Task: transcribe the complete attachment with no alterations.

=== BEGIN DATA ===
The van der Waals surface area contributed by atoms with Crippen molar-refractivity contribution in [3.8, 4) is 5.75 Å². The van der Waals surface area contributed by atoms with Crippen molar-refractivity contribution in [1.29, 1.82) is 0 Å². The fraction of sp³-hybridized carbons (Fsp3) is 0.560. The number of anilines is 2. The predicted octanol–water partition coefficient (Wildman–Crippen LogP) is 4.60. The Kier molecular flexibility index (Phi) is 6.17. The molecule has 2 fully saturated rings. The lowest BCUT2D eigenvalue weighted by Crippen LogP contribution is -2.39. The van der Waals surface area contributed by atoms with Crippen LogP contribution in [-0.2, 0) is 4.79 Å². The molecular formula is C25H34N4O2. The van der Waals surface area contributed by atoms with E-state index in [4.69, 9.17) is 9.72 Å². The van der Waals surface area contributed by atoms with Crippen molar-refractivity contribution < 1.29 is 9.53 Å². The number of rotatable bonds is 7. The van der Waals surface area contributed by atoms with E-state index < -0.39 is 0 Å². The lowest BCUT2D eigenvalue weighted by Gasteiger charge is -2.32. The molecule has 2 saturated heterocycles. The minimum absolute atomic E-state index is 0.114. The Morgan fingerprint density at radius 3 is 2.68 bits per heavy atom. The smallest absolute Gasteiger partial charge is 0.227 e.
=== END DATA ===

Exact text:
The van der Waals surface area contributed by atoms with Crippen molar-refractivity contribution in [3.8, 4) is 5.75 Å². The van der Waals surface area contributed by atoms with Crippen molar-refractivity contribution in [1.29, 1.82) is 0 Å². The fraction of sp³-hybridized carbons (Fsp3) is 0.560. The number of anilines is 2. The predicted octanol–water partition coefficient (Wildman–Crippen LogP) is 4.60. The Kier molecular flexibility index (Phi) is 6.17. The molecule has 2 fully saturated rings. The lowest BCUT2D eigenvalue weighted by Crippen LogP contribution is -2.39. The van der Waals surface area contributed by atoms with Crippen LogP contribution in [-0.2, 0) is 4.79 Å². The molecular formula is C25H34N4O2. The van der Waals surface area contributed by atoms with E-state index in [4.69, 9.17) is 9.72 Å². The van der Waals surface area contributed by atoms with Crippen molar-refractivity contribution < 1.29 is 9.53 Å². The number of rotatable bonds is 7. The van der Waals surface area contributed by atoms with E-state index < -0.39 is 0 Å². The lowest BCUT2D eigenvalue weighted by Gasteiger charge is -2.32. The molecule has 2 saturated heterocycles. The minimum absolute atomic E-state index is 0.114. The Morgan fingerprint density at radius 3 is 2.68 bits per heavy atom. The smallest absolute Gasteiger partial charge is 0.227 e.